Lost Creek Wilderness Backpack

Many people often ask me what would be a suitable trip for someone coming from lower elevation. A trip that really shows off some of the best parts of Colorado. The Lost Creek Wilderness is my favorite place for early or late season backpacks.

There are two lovely loops I always suggest. The first is a 26 mile loop. If someone wants a more challenging/longer route, there is this 36 mile loop I also recommend. Both loops show off unique rock formations, great views and meander through open meadows. Highly suggested!

On this weekend, I had to work Saturday and was not esp. pleased. Three day weekends are precious…and to miss a day, well, put me in less than a satisfactory mood. 🙂

Instead of moping around Boulder, I decided to hike a solo trip  in  the LCW.

My trip for this weekend was a 36 mile loop. I figured it was still about two weeks early; but I really wanted to get in a good backpacking trip.

Lost Creek Wilderness is well known for its unique (for Colorado) rock formations. The rocks always remind me of the wet sand I would slowly drip from my hand by the beach. The LCW also posses many wide and open meadows with views to the higher peaks to the south and west.

My route had me go over the Hankins Pass, Lake Park to Bison Pass back to the Goose Creek area via the Wigwam Trail.

As predicted, I was a touch early for this trip. There was still some route finding issues and lots of snow. At one point, I decided to hike over a ridge and bushwhack to a trail rather trying to find a trail through the snow.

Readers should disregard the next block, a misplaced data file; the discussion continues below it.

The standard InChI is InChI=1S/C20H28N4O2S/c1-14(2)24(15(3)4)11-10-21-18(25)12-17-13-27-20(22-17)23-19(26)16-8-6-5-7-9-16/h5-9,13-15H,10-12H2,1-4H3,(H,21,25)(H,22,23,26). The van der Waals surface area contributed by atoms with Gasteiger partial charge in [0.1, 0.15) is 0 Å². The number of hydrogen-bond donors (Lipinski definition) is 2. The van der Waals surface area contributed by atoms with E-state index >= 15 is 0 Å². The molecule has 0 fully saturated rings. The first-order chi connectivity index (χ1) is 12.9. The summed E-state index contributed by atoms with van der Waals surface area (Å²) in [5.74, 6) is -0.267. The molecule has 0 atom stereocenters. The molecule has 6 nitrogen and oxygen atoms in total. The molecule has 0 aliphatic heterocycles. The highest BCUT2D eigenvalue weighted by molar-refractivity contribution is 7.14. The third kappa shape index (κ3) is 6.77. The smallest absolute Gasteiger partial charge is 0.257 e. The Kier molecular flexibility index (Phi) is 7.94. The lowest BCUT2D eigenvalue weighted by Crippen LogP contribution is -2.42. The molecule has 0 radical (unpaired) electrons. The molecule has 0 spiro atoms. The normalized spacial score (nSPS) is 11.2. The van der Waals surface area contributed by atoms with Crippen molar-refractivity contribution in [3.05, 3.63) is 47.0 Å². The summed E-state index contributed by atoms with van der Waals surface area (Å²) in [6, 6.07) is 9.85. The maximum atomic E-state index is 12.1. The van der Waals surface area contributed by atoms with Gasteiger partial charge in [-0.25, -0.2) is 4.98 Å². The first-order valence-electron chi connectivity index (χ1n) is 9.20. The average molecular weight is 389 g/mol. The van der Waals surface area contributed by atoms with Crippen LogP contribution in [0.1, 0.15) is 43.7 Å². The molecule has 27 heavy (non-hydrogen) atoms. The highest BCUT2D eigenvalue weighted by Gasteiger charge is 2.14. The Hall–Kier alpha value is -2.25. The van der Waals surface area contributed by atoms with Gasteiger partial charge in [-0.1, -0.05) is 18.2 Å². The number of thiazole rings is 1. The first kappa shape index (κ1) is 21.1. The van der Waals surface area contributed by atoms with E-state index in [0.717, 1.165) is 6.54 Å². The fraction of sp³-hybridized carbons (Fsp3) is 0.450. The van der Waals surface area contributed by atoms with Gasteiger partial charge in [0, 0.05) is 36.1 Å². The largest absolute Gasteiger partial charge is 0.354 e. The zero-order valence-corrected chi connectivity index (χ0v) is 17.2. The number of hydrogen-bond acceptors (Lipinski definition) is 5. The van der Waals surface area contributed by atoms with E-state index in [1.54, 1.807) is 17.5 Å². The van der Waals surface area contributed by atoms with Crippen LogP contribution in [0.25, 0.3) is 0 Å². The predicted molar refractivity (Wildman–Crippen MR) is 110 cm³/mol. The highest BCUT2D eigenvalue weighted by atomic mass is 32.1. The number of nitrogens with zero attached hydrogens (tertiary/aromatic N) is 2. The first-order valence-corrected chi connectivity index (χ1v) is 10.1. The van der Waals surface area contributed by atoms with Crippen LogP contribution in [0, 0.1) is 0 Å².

Once I made it to the McCurdy/Bison peak area, the nature of the route changed. The red rock formations were in evidence with awesome and wide open views. One memorable moment had me looking towards Pikes Peak in the distance.

As I walked along the ridge, I continued to admire and look upon in awe at the scenery surrounding me. This area really is one of the gems of Colorado backpacking.

The day was difficult. Between route finding, the post holing, off trail travel and frankly not being in my prime thru-hiker shape (but doing a thru-hiker pace and thru-hiker mileage), my body was tired. I found a clear spot among the snow and before a creek crossing. I placed my sleeping pad down, ate my macaroni and cheese and and caught up on some much needed sleep.

The following day would be easier. I knew from looking at my map that my route would be following a series of creeks and would be at a lower elevation.

The morning was simply stunning. The weather was perfect. Blue skies, no clouds and warm sunshine. I walked along an open meadow for most of the morning and did not see a soul. The peaks in the distance were covered in snow and showed in stark detail how Summer will be coming late to the Colorado high country.

As I meandered along my route, I came back to the popular Goose Creek Trail. If for most of yesterday and all of this morning I was in splendid isolation, this trail reminded me that it was indeed a three-day weekend in Colorado. But this trail is wonderful to walk on. With more incredible views of the rock formations below.

In late afternoon, I arrived back to the Mag Wag. I sadly left the wilderness to return back home.

It was not the weekend I planned, but it was rewarding. More backpacking trips will be done and savored this coming season. So many places to go, so many places to explore, so many places to enjoy. I can’t wait to see them!

ALL THE PHOTOS

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4 Replies to “Lost Creek Wilderness Backpack”

  1. What time of the year did you do this? Do you have any recommendations for spring break hiking in Colorado? I’m assuming most mountains will be pretty covered in a lot of snow soon and you might be looking at going south.

  2. Where are some of your favorite campsites located along the 36 mIle loop? My friend and I are hiking this route June 30 – July 4 and are planning a leisurely pace.

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